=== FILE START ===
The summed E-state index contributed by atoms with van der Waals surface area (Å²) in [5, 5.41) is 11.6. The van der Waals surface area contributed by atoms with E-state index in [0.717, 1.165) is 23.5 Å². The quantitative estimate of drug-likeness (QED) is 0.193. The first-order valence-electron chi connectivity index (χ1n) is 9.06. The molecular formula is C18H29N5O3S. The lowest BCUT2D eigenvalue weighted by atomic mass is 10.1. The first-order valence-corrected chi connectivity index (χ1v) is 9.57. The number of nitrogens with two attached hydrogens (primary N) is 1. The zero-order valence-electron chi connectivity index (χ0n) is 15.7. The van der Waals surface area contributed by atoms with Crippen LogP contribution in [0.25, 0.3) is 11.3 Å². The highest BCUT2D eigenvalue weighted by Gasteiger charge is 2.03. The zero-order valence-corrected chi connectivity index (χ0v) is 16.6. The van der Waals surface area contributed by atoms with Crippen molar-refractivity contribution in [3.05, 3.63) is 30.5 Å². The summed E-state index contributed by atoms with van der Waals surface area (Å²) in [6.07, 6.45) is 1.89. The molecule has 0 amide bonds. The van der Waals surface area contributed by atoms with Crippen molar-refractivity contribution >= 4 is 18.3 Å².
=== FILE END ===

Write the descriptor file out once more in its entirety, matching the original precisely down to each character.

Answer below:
The summed E-state index contributed by atoms with van der Waals surface area (Å²) in [5, 5.41) is 11.6. The van der Waals surface area contributed by atoms with E-state index in [0.717, 1.165) is 23.5 Å². The quantitative estimate of drug-likeness (QED) is 0.193. The first-order valence-electron chi connectivity index (χ1n) is 9.06. The molecular formula is C18H29N5O3S. The lowest BCUT2D eigenvalue weighted by atomic mass is 10.1. The first-order valence-corrected chi connectivity index (χ1v) is 9.57. The number of nitrogens with two attached hydrogens (primary N) is 1. The zero-order valence-electron chi connectivity index (χ0n) is 15.7. The van der Waals surface area contributed by atoms with Crippen LogP contribution in [0.25, 0.3) is 11.3 Å². The highest BCUT2D eigenvalue weighted by Gasteiger charge is 2.03. The zero-order valence-corrected chi connectivity index (χ0v) is 16.6. The van der Waals surface area contributed by atoms with Crippen molar-refractivity contribution in [3.05, 3.63) is 30.5 Å². The summed E-state index contributed by atoms with van der Waals surface area (Å²) in [6.07, 6.45) is 1.89. The molecule has 0 amide bonds. The van der Waals surface area contributed by atoms with Crippen molar-refractivity contribution >= 4 is 18.3 Å².